You saw this coming, didn’t you? Every time Ford launches a new car (especially the ones of late), there’s a comparison being drawn to what unquestionably was the best Ford India product ever – the Fiesta or as it was later called, the Ford Classic. Let’s not break the tradition and see how well equipped the new Figo Aspire is, not just in terms of features but also overall ride and handling, and of course, pricing.
(Image courtesy Overdrive)
The then-called Fiesta (fifth generation globally) came to India replacing the Ford Ikon (fourth generation globally), which true to its name had become an icon in itself. The Fiesta/Classic took it forward. In terms of looks, it offered simplicity with adequate design cues to keep it interesting. The 1.6S was an outright looker, but even in the lesser trims, the Fiesta managed to look decent.
The Figo Aspire provided a clean slate for Ford. It’s based on a modified version of the current platform, but with a 4-meter length constraint, the company had to design it from scratch. The new design comes with a very smart-looking front end, a proportionate side profile (even while being under 4 meters) and a flat-ish tail section which does a better job than most compact sedans in the market.
2. Ride and Handling
With early first drive reports already in, we do have an idea of what to expect from the Aspire. To start it, the steering is now an electrically assisted unit (unllike the hydraulic unit in the Classic and the outgoing Figo hatchback), like the one found in the EcoSport and the new Fiesta. There’s a good amount of grip, and as Overdrive says, it could just be the best handling car in its segment. It runs on 14-inch rubber, but ride quality is another aspect where it shines, both in terms of handling bad roads or doing highway runs, where it feels stable. That’s also sorted, then.
We’ve come along quite far from the last time, and while Apple CarPlay or Android Auto might still not be a norm, the SYNC system in the new Fords is much better than previous generation systems. And with a more competitive set of cars around, other features like steering mounted controls, power windows, keyless entry, etc. are available.
What really stands out is the fact that all variants get passenger and driver airbags as standard while the top variant gets side and curtain airbags, too, hence taking the total count to six. Another interesting feature is the availability of its configurable ‘MyKey’ key, which lets you program and restrict the top speed of the vehicle and even the audio system’s volume.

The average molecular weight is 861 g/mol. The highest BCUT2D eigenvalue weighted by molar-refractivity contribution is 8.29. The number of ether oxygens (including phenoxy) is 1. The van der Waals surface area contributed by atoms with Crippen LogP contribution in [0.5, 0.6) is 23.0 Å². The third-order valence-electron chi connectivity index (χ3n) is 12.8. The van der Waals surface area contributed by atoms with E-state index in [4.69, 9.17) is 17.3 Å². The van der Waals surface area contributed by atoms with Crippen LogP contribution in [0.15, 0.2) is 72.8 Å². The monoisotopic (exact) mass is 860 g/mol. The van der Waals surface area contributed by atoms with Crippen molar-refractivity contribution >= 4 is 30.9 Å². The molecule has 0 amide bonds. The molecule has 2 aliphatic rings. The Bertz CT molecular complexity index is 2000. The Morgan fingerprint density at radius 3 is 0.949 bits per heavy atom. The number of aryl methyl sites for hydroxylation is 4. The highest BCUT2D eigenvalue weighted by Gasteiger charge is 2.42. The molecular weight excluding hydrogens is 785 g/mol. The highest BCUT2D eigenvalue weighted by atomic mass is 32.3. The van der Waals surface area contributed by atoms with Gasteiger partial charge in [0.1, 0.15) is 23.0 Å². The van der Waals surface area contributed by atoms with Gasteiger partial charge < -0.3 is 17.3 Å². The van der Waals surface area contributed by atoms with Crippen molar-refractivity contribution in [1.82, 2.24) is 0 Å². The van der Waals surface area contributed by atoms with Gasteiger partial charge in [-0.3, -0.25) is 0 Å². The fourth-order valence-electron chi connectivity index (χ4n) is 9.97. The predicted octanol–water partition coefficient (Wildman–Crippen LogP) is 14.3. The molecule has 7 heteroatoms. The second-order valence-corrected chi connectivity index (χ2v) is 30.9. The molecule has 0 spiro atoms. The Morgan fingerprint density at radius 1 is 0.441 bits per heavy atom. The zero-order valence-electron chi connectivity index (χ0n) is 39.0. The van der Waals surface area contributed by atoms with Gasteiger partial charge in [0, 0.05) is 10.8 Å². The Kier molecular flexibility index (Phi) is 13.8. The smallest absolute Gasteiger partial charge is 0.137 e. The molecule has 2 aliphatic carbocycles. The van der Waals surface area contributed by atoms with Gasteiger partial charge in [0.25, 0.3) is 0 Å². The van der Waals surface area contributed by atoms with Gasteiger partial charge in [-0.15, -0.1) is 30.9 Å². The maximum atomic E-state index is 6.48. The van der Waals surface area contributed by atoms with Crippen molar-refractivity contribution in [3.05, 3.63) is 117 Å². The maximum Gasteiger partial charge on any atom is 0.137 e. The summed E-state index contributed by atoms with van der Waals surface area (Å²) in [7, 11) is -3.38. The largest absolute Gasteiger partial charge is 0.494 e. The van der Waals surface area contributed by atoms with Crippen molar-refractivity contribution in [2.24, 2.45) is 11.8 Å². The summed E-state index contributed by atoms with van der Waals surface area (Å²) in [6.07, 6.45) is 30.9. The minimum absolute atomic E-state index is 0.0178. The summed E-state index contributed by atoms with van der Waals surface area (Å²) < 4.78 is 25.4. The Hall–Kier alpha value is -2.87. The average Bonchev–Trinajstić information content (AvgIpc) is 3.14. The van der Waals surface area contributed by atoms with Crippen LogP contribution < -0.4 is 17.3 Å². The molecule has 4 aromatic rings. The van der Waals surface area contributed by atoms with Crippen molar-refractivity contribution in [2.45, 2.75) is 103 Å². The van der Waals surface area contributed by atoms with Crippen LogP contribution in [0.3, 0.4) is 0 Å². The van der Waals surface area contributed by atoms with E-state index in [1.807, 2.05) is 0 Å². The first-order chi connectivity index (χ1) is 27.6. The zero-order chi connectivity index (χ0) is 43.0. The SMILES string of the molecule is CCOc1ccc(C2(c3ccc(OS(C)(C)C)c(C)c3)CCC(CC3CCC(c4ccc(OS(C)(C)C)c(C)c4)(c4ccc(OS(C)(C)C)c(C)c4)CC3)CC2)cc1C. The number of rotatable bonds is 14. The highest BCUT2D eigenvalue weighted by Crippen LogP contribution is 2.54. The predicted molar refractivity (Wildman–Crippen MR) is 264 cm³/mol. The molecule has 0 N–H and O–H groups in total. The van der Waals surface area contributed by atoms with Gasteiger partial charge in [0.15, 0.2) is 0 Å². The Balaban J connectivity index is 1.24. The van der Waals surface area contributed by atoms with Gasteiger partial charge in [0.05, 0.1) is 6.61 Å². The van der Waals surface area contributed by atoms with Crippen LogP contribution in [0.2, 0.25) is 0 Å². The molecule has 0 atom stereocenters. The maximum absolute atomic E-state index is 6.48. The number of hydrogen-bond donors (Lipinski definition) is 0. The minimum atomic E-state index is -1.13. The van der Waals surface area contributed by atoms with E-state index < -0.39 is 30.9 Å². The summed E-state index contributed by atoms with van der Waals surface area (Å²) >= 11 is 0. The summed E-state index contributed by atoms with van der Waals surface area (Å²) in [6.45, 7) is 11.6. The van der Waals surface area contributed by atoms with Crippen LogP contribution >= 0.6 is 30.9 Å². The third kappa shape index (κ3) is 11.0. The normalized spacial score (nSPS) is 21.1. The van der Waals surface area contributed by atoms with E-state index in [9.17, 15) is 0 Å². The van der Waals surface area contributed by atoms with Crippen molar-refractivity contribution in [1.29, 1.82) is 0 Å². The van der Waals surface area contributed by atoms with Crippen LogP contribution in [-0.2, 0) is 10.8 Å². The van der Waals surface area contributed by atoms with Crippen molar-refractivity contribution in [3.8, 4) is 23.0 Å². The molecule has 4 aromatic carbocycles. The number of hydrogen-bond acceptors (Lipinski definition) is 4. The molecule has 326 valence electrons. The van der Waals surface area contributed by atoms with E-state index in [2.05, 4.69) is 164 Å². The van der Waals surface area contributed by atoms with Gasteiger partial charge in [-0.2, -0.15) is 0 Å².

Like in the features department, there has been a slight jump from what Ford offered in the Classic and what’s being offered in the Figo Aspire. To start with, the engine options include a 1.2-litre petrol (same as the one on the outgoing Figo but with variable valve timing), a 1.5-litre diesel (shared with the EcoSport and the new Fiesta), and a 1.5-litre petrol (shared with the EcoSport). The first two are offered with manual gearboxes, while the latter gets a 6-speed dual-clutch automatic unit, which is the same as the one in the EcoSport automatic.
In terms of power, while it remains to be seen if the Figo Aspire comes anywhere close to the erstwhile 1.6S, but in comparison to what rivals offer, it’s got all bases covered. The diesel is going to be the most popular unit, and with a 100PS output and a claimed 25+ kmpl fuel economy, there’s a good reason for that as well.
The car will be available in four trim levels: Ambiente, Trend, Titanium, and Titanium+. The automatic versions (complete with features like ESP and hill assist) will only be available in the Titanium trim.
Prices start at Rs 4.89 lakh for the base petrol and go all the way up to Rs 7.25 lakh for the top-spec petrol. The petrol automatic will be available at 7.79 lakh, while prices for the diesel Ford Figo Aspire start at Rs 5.49 lakh. The top-end diesel, Titanium+, will set you back by Rs 8.25 lakh. These prices are ex-showroom, New Delhi.
All in all, the Figo Aspire seems to be THE product that the compact sedan/saloon segment needed. It doesn’t skip on features nor does it look too disproportionate. And as far as it being a modern day Fiesta Classic is concerned, given what it offers, the car might just be able to do that, too. Beating the 1.6S is going to take some time (and effort), but as an everyday car (with added driving pleasure), the Figo Aspire should prove to be a good product. And that’s what the Ford Classic was all about.
You can read more about the car in our launch report here.